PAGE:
Please help me keep my sanity. All I want is remote access to my home network with WireGuard for secure and easy access when I am not home. I have set up pfSense and have some understanding of it as well as WireGuard.
For example, I run my own WireGuard VPN and have configured some WireGuard Privacy VPN gateways with failover, kill switch, etc. Unfortunately, my ISP did not support a bridge mode option, so I switched providers and got a box that has multiple bridge mode options with no clear documentation (but hey, at least this time the device is in a language I speak fluently!) I know I could use Tailscale to avoid all these headaches, but I’d like to have my pfSense router at the edge of my network so I can use DynDNS (I don’t even ask for a static address - I honestly don’t ask for much) and the native WireGuard package. However, this stupid ISP box comes with no documentation and no clear descriptive settings. So my best approach is to bruteforce my way through the settings.
Therefore, I want to know what is the best way to reliably test if my pfSense box is publicly accessible?
I got a fiber optic cable connection and the ISP box is configured with PPPoE. I am not an expert on that but would it be guaranteed that my pfSense box is on the edge of the network if I use the PPP settings (username and password) on the WAN pfSense box interface instead of the ISP box?
Why do all ISPs suck? Honestly, everyone on this forum should start their own ISP.
Does your WAN interface have a public IP address?
If you are using PPPoE you will have to enter your credentials into pfsense if you have put your ISP box into bridge mode.
To test if your WireGuard is accessible from the Internet you have to simulate being outside your home network and try to connect back to it.
Option #1 You could install WireGuard on your phone, turn off the Wifi so it’s now connected to the data plan, and try to connect back home.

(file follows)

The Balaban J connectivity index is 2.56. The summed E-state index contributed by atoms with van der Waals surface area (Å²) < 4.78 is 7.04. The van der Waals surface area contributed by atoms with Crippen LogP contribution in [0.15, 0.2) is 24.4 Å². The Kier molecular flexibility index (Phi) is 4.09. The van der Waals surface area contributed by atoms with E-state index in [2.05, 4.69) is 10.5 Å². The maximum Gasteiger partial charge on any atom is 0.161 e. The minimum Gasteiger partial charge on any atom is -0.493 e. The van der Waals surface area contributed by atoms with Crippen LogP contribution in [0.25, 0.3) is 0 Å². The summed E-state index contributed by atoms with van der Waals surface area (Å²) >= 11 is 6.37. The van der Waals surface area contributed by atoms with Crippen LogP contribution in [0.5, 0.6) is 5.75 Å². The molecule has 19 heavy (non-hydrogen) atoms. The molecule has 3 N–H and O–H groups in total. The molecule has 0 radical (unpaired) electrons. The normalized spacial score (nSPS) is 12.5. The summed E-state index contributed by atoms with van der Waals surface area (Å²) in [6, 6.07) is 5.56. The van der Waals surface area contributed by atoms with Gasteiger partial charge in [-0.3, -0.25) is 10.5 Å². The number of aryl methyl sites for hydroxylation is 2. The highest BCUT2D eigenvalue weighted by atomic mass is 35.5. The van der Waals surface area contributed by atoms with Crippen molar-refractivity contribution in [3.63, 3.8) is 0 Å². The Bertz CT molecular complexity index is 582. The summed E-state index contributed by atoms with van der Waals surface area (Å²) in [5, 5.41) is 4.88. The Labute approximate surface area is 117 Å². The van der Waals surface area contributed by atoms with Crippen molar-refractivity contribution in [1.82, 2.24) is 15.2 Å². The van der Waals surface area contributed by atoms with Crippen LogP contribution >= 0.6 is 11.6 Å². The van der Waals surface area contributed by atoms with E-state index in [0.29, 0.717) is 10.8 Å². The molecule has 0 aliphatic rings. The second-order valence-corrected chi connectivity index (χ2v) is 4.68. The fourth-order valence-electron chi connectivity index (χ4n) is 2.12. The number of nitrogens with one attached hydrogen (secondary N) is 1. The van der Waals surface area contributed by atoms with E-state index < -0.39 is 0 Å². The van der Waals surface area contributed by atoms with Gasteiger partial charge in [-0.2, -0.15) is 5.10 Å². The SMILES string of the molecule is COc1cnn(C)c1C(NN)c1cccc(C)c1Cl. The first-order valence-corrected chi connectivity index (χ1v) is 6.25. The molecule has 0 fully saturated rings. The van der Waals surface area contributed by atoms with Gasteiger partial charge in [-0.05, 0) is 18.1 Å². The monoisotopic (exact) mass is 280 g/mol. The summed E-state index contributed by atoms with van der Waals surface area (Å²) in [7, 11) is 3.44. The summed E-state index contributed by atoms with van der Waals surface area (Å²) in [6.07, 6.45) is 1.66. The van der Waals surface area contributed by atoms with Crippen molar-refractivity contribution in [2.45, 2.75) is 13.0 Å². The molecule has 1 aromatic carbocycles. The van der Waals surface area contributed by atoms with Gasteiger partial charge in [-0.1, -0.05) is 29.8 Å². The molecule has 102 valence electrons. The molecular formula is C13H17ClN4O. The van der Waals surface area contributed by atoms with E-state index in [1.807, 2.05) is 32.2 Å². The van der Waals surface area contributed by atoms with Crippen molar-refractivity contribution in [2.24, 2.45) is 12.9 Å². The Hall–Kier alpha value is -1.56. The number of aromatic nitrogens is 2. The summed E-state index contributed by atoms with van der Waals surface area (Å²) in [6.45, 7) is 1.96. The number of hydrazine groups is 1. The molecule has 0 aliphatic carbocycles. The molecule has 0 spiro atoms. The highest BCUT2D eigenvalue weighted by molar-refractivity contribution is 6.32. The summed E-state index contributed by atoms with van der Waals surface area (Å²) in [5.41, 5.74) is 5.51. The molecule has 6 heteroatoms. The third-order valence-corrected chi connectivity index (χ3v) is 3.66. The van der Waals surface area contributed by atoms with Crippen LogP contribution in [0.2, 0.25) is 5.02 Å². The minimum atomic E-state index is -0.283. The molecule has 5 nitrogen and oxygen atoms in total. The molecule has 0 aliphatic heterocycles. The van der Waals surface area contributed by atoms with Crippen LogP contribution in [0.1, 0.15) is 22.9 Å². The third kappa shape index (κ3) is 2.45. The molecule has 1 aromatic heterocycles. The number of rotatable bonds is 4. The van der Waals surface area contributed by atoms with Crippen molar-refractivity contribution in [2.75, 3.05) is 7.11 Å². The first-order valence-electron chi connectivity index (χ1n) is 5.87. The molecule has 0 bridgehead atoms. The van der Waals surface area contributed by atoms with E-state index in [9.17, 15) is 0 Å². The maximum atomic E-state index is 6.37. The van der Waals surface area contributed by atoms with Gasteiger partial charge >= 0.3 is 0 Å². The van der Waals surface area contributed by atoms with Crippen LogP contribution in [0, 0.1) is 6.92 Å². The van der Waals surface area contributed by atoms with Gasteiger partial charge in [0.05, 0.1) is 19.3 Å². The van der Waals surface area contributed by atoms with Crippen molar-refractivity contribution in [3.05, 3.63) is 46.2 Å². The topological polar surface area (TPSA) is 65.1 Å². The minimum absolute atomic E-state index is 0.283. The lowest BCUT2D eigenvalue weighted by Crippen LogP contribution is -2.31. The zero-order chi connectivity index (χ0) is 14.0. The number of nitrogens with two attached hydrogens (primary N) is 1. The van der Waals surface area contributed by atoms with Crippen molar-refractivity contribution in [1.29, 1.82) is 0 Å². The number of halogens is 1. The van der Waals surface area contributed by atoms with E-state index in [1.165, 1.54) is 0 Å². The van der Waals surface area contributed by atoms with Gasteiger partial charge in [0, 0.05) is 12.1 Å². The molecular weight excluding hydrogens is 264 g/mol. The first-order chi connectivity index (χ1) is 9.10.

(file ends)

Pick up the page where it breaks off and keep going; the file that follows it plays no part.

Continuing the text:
Option #2 Make a hotspot with your cell phone, connect your computer / laptop to the hotspot and try to connect back to the WireGuard at home.
Option #3 You could rent a small cloud Linux box, SSH into it and try to connect back to the WireGuard at home.
I know. But would that guarantee that my WAN interface is public accessible?
I am aware of these options, but is there an easier option to cut potential other problems?
Is that a reliable method to verify it?
My idea: block private and bogon networks on the WAN interface and check if I can connect to the Internet. Does this make sense? Is there a more fail safe way?
By default pfsense blocks all inbound traffic. But I haven’t setup wireguard before and I’m not sure if it creates an inbound rule during the setup process. If you have a NAT rule setup you can test this by going to a port checker site and supply your public IP and port to you wireguard and see if the port is open. If it’s open then your firewall is accessible over the internet.
Since my ISP was not capable and I already lost a ridiculous amount of time for something as basic as a public IP on my pfSense box I deployed my own Tailnet with Headscale. It is a great project to avoid NAT problems.